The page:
Signs of stress at New York City commercial properties are fueling investor bets that problems in the nation’s largest real estate market could spread pain across the country.
Although stock markets are near record highs, assets whose fortunes are more directly tied to New York’s status as the heart of tourism and culture show an acute sensitivity to the disruptions of the pandemic. Hotel and store-backed debt prices have fallen, new lending has slowed, and lenders are increasingly cautious, leaving bankers and investors brace for being hit hard.
Investors are watching New York closely because Wall Street ties these loans together, packages them into bonds, and sells them to pension funds and asset managers around the world. Many see the city as an indicator, and the collapse in loan prices in Manhattan developments could be a sign of problems ahead for the more than half a trillion dollar market for so-called commercial mortgage-backed securities. .
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The prices of lower-rated commercial mortgage bonds nationwide have fallen in recent weeks. The extra yield, or spread, that investors demand to hold an index of double-B-rated CMBS bonds on 10-year U.S. Treasuries climbed to nearly 20 percentage points on Thursday, according to data firm Trepp, at their highest level since the financial crisis. . Some bonds fell between 70 and 50 cents on the dollar depending on the industry and credit rating, the bankers said.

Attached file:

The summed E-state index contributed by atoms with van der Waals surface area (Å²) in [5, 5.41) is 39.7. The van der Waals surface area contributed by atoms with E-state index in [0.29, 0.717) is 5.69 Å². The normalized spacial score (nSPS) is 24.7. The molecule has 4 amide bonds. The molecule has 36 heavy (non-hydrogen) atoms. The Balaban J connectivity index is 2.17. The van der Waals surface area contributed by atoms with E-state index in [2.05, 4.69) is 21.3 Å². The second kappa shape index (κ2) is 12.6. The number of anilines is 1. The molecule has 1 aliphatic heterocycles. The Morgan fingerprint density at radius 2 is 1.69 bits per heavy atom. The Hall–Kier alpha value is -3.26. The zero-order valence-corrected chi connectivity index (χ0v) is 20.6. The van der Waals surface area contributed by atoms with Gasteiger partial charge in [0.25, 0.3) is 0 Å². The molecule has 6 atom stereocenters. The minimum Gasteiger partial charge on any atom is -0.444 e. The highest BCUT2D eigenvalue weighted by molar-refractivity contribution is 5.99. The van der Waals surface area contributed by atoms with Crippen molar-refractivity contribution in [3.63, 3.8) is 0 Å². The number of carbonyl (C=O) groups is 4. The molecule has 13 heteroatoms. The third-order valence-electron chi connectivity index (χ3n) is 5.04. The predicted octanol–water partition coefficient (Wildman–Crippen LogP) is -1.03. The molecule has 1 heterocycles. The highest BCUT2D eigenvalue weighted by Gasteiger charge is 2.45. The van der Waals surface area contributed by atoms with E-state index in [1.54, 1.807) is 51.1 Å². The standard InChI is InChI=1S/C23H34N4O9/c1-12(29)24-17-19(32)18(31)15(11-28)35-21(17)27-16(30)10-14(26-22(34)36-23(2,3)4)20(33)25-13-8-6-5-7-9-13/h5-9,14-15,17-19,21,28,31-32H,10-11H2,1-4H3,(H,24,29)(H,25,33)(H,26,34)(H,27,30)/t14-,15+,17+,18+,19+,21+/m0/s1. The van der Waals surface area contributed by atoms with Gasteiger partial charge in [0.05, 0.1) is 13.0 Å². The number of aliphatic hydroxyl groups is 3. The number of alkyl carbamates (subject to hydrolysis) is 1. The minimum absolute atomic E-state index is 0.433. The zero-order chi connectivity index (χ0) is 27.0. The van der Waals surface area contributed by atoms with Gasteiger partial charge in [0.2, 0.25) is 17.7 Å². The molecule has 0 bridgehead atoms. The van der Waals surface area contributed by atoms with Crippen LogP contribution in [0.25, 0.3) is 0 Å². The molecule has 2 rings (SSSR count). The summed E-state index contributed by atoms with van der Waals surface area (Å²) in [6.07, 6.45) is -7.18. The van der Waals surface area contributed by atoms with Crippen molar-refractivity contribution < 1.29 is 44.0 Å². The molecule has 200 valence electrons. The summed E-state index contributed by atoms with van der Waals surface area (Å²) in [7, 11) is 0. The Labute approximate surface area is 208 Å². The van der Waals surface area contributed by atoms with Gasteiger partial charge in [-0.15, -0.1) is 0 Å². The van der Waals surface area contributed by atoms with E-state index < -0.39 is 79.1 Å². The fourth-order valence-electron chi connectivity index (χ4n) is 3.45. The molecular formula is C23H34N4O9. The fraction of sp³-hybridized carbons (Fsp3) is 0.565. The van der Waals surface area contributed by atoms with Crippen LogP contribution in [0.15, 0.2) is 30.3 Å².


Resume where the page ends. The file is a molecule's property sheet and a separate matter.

The pandemic has emptied commercial real estate across the country as Americans stay at home, shop online and avoid offices. Many hotels and retail stores have experienced a significant drop in occupancy rates, which has affected income and property values. According to a Wells Fargo report, this year’s appraisals of more than 100 distressed buildings with commercial mortgage debt showed property values had fallen by 27% on average.
Uncertainty over how a recovery will play out, especially in major cities, has led some investors to bet on further lows.